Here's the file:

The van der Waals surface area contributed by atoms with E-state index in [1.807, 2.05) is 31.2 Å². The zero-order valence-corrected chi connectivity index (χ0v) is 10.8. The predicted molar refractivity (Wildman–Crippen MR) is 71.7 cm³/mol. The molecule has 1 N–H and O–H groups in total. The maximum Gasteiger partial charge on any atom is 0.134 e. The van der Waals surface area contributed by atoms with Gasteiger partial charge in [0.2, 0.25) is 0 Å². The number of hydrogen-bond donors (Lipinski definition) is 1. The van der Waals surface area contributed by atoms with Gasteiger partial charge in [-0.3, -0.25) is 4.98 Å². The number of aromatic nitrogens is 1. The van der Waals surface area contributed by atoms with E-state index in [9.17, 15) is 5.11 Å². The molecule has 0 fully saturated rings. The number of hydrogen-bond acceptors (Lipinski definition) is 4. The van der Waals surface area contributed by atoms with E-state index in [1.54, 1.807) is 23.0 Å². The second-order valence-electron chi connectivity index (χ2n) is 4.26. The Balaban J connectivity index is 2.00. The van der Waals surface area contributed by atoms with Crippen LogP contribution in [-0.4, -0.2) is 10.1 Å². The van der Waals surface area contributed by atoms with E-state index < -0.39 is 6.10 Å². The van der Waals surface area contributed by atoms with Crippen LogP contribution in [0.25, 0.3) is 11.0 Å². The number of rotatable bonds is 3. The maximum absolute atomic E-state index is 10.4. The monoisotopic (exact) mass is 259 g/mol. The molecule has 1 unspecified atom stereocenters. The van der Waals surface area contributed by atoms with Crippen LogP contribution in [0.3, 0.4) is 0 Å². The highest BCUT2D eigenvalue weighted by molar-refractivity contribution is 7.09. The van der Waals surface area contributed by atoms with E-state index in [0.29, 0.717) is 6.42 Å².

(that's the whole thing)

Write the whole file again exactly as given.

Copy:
The van der Waals surface area contributed by atoms with E-state index in [1.807, 2.05) is 31.2 Å². The zero-order valence-corrected chi connectivity index (χ0v) is 10.8. The predicted molar refractivity (Wildman–Crippen MR) is 71.7 cm³/mol. The molecule has 1 N–H and O–H groups in total. The maximum Gasteiger partial charge on any atom is 0.134 e. The van der Waals surface area contributed by atoms with Gasteiger partial charge in [0.2, 0.25) is 0 Å². The number of hydrogen-bond donors (Lipinski definition) is 1. The van der Waals surface area contributed by atoms with Gasteiger partial charge in [-0.3, -0.25) is 4.98 Å². The number of aromatic nitrogens is 1. The van der Waals surface area contributed by atoms with E-state index in [9.17, 15) is 5.11 Å². The molecule has 0 fully saturated rings. The number of hydrogen-bond acceptors (Lipinski definition) is 4. The van der Waals surface area contributed by atoms with E-state index in [1.54, 1.807) is 23.0 Å². The second-order valence-electron chi connectivity index (χ2n) is 4.26. The Balaban J connectivity index is 2.00. The van der Waals surface area contributed by atoms with Crippen LogP contribution in [-0.4, -0.2) is 10.1 Å². The van der Waals surface area contributed by atoms with E-state index < -0.39 is 6.10 Å². The van der Waals surface area contributed by atoms with Crippen LogP contribution in [0.25, 0.3) is 11.0 Å². The number of rotatable bonds is 3. The maximum absolute atomic E-state index is 10.4. The monoisotopic (exact) mass is 259 g/mol. The molecule has 1 unspecified atom stereocenters. The van der Waals surface area contributed by atoms with Crippen LogP contribution in [0.3, 0.4) is 0 Å². The highest BCUT2D eigenvalue weighted by molar-refractivity contribution is 7.09. The van der Waals surface area contributed by atoms with E-state index in [0.29, 0.717) is 6.42 Å².